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Russia Banned From 2022 World Cup For Doping Offenses

The World Anti-Doping Agency (WADA) has hit Russia with a four-year ban from international sport after a special meeting at the headquarters of the International Olympic Committee (IOC) in Switzerland resulted in a unanimous vote to suspend the nation. 

The suspension results in Russia being banned from participating at next summer’s Olympic Games in Tokyo and the 2022 World Cup in Qatar. However, the decision from WADA doesn’t affect Russia’s participation at UEFA Euro 2020 since the tournament isn’t classified as a “major event.”

Russia has already qualified directly for the Euros after finishing second in Group I behind Belgium and ahead of Scotland, who must now navigate the playoff route. Due to the special, one-off format of Euro 2020, Russia actually hosts two group games in Saint Petersburg (Belgium on June 13 and Finland on June 17) before finishing against Denmark in Copenhagen.

But Russia’s prospects for the 2022 World Cup look a lot more bleak.

“If they qualify (for the World Cup), a team representing Russia cannot participate," explained Jonathan Taylor, chair of WADA's compliance review committee. "But if there is a mechanism put in place, then (clean athletes) can apply to participate on a neutral basis, not as representatives of Russia. It will be for FIFA to implement, but they will have to do so in conjunction with WADA. But there will be no flag or anthem.”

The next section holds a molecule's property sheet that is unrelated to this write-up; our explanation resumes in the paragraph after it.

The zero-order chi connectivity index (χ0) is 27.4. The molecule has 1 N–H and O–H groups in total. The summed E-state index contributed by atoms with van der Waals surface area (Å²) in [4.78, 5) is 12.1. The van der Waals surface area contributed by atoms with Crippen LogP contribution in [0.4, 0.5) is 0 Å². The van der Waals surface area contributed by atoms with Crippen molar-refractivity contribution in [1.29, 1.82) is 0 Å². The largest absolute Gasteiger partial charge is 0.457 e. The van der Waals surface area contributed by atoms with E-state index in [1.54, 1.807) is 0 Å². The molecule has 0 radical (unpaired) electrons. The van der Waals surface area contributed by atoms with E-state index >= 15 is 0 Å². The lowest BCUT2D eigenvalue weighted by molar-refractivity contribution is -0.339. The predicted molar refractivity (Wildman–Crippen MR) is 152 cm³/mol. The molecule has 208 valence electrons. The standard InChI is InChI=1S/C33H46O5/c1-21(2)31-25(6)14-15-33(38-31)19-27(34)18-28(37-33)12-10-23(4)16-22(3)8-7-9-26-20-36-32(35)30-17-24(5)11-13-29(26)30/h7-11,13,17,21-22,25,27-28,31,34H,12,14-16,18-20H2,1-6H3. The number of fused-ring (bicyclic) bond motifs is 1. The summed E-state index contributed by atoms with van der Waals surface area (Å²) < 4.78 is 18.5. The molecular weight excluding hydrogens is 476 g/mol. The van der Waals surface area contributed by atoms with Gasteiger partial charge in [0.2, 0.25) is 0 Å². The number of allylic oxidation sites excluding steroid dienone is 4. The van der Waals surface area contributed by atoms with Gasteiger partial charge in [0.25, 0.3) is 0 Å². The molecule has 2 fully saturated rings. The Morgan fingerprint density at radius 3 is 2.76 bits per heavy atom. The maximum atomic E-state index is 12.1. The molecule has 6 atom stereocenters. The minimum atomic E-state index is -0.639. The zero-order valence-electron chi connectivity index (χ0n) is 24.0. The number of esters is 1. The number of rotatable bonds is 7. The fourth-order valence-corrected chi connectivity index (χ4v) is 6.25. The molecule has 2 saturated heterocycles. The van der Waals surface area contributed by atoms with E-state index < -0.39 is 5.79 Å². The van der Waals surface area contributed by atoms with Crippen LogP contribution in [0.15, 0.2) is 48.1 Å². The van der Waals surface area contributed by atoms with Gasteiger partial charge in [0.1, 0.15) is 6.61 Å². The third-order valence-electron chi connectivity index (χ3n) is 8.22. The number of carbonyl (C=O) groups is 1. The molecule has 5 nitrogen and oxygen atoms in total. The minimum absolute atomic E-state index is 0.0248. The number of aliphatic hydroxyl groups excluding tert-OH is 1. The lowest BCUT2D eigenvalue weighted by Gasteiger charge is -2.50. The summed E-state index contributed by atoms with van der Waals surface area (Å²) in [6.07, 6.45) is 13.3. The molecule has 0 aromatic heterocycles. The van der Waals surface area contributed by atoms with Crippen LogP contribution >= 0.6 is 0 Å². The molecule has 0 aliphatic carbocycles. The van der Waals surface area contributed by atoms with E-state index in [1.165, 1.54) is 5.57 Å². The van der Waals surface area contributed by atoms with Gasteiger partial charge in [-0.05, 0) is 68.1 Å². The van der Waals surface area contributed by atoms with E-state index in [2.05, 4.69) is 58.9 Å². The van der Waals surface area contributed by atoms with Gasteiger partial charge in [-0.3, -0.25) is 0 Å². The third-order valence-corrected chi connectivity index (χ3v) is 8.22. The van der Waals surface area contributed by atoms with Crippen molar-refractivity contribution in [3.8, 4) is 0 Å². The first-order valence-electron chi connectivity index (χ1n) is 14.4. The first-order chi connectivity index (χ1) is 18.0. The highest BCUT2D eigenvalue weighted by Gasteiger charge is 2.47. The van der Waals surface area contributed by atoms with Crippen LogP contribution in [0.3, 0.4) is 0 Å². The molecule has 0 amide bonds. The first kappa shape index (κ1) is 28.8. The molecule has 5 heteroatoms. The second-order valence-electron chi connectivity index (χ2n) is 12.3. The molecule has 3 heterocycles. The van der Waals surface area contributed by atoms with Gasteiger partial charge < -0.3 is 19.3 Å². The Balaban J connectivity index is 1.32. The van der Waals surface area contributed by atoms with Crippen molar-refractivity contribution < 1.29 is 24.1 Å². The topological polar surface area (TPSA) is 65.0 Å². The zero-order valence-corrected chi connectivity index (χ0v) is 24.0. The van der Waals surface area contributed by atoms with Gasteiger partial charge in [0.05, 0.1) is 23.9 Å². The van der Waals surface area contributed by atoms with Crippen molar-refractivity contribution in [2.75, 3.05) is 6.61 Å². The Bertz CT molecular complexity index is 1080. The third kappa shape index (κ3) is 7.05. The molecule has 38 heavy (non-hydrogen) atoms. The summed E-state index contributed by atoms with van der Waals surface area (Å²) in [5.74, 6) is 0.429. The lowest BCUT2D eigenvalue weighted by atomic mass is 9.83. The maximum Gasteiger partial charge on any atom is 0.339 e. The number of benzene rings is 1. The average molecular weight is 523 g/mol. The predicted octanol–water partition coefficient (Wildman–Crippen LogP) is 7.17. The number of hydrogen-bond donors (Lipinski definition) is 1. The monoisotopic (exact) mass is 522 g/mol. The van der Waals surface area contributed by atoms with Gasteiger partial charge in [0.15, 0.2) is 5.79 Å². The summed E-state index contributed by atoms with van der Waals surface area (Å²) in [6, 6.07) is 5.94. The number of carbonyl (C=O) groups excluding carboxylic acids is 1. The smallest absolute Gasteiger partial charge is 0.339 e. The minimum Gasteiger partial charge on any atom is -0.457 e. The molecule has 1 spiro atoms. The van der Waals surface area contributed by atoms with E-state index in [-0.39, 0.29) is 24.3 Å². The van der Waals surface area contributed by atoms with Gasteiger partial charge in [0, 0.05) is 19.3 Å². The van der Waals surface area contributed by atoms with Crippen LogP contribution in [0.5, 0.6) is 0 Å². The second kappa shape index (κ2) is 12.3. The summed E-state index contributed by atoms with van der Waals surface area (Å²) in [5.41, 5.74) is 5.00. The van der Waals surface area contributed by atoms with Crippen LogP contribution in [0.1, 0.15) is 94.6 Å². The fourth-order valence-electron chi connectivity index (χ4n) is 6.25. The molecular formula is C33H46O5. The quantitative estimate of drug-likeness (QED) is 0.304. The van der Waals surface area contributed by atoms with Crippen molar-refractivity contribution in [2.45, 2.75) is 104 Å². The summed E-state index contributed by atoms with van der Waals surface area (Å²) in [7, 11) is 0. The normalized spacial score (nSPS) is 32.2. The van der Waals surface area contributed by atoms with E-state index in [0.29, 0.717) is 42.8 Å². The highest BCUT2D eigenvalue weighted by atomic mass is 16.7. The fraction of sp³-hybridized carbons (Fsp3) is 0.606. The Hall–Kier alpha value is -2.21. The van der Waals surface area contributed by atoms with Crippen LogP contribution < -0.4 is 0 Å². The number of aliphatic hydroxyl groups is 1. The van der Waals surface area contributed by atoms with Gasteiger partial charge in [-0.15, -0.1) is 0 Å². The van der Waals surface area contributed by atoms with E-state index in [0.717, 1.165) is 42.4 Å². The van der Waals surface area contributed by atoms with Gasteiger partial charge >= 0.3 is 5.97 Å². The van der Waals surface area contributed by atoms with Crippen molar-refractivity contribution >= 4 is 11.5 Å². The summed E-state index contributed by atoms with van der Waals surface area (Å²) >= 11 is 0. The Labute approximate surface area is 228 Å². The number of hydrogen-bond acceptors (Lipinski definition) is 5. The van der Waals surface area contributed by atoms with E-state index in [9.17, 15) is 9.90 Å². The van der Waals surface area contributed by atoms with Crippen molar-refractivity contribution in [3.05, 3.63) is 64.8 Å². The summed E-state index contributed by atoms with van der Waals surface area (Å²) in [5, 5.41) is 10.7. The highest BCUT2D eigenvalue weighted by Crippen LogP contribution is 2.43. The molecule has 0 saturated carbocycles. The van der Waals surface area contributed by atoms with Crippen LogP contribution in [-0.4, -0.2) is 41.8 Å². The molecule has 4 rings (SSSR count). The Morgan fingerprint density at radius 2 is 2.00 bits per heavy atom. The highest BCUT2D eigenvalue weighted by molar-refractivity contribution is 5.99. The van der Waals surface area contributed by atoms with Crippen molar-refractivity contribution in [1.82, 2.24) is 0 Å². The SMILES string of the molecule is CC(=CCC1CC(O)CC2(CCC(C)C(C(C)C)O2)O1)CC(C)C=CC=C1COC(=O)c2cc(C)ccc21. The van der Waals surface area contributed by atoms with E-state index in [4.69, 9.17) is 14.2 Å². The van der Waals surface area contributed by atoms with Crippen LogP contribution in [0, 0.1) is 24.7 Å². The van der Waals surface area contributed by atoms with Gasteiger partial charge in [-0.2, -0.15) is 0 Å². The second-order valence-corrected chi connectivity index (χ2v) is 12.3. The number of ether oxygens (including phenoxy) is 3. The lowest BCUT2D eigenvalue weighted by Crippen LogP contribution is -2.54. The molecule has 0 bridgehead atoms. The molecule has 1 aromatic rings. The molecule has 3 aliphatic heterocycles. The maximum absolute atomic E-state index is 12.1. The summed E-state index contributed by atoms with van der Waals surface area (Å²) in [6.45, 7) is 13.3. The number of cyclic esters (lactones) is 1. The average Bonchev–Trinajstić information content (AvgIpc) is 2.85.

According to reports, WADA’s decision was made after it concluded that the Russian anti-doping agency in Moscow had tampered with laboratory data by planting fake evidence and deleting files linked to positive doping tests. 

“FIFA has taken note of the decision taken by WADA’s executive committee today,” a FIFA spokesperson told ESPN. “FIFA is in contact with WADA and the Association of Summer Olympic International Federations to clarify the extent of the decision in regards to football.”

Russia has 21 days to appeal the decision, and it’s widely expected that they’ll do as much. However, the IOC recently decried the “flagrant manipulation” of the Moscow lab data as “an insult to the sporting movement worldwide.”

Russia’s men’s and women’s national soccer teams did not qualify for the 2020 Olympic Games in Tokyo. 

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